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Supreme Court of Canada rules on privacy rights in schools

In York Region District School Board v. Elementary Teachers’ Federation of Ontario, 2024 SCC 22, the Supreme Court of Canada held that the Charter right against unreasonable search and seizure applies to employees of publicly-funded school boards.

Key takeaways

  • The Supreme Court confirmed that all activities of school boards are subject to the Charter of Rights and Freedoms, as they are governmental in nature. This includes the actions of its principals, when they are acting in their official capacity as agents of the board.
  • When determining the validity of school board rules involving privacy interests or the freedom of expression, in addition to applying the traditional “KVP Test” from Re Lumber & Sawmill Workers' Union, Local 2537, and KVP Co. Ltd., 1965 CanLII 1009 (ON LA), we expect that arbitrators will often employ a Charter rights analysis.
  • Subject to board policies, school board employees may have a reasonable expectation of privacy with respect to content on their board-issued electronic devices, including laptops.

On the advice of their union, two teachers maintained a password-protected log on Google Docs, via a personal Gmail account, where they recorded their concerns regarding another teacher. The principal entered one of their classrooms to return some teaching materials after classes had ended. The teacher was not present. The principal saw that her board-issued laptop was open and touched its mousepad. A document called “Log Google Docs” opened on the screen. The principal read what was visible on the screen and then scrolled through the document. He used his cellphone to take screenshots of the document. When the principal had finished taking photos, he shut down the laptop.

The principal informed his superintendent. The Board seized the teachers’ board-issued laptops, and gave the teachers written reprimands.

A labour arbitrator dismissed the resulting grievance. Applying the arbitral “balancing of interests” framework, the arbitrator held there was no breach of the teachers’ reasonable expectation of privacy when balanced against the school board’s interest in managing the workplace, set out in section 265 of the Education Act.

Supreme Court of Canada decision

After the matter made its way through the courts, the Supreme Court of Canada set aside the arbitrator’s decision. According to the Supreme Court, the arbitrator had failed to address the teachers’ constitutional rights under section 8 of the Charter, which states: “Everyone has the right to be secure against unreasonable search or seizure.”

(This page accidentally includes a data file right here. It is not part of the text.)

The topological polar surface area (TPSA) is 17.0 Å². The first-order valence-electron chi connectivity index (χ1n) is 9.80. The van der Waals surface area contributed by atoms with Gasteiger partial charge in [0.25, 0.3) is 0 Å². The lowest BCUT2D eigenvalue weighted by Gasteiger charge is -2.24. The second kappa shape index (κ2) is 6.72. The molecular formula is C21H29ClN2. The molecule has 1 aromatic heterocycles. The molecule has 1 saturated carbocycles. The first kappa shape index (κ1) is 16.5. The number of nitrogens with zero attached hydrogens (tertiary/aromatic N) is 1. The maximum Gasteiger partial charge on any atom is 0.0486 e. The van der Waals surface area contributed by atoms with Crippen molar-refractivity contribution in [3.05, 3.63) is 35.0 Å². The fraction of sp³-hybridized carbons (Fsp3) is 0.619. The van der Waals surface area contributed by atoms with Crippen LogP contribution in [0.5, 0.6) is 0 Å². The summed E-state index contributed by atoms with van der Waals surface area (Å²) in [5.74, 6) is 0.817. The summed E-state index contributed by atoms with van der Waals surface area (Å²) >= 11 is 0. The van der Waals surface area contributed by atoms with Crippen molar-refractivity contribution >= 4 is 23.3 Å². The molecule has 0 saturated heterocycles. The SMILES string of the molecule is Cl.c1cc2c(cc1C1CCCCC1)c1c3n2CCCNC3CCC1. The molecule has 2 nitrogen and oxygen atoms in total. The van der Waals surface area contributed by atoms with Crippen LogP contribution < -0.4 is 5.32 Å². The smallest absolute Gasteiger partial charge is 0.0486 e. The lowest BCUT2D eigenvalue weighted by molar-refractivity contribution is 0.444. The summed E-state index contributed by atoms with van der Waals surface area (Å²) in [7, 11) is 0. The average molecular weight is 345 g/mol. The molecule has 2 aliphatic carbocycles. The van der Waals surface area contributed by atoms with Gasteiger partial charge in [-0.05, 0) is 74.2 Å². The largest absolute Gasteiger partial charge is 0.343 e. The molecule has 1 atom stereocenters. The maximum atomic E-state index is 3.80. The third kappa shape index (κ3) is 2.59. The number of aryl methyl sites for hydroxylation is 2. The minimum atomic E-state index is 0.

The Supreme Court of Canada held that teachers are protected by section 8 of the Charter in the workplace, because publicly-funded school boards are inherently governmental, and section 8 does not solely apply in the criminal law context. The arbitrator’s failure to address the section 8 concern was an error of law that required her decision to be quashed.

The Supreme Court of Canada also held in a concurring opinion that the arbitrator’s decision was unreasonable because, based on the Board’s policies and practices, the teachers had a reasonable expectation of privacy. As with any Internet-connected device, the information contained on the teachers’ board-issued laptops had the potential to reveal their “specific interests, likes, and propensities,” which is personal, biographical information protected by section 8 of the Charter.

Next steps for school boards

School boards should consider reviewing their acceptable use of technology policies and their practices concerning the use of board-issued laptops. In light of the Supreme Court of Canada’s conclusion that the Charter applies to school boards, boards may also wish to consider their Code of Conduct policies and investigation procedures for students, including board-issued devices, lockers, and board property.

A more detailed review of the Supreme Court’s decision — including the Charter analysis and the administrative and privacy law issues raised by this decision — is forthcoming in a companion bulletin that will be accessible here when published.

If you have any questions about this important decision, please contact John-Paul Alexandrowicz and Melissa Eldridge, the Co-Chairs of BLG’s National School Boards Practice.

Key Contacts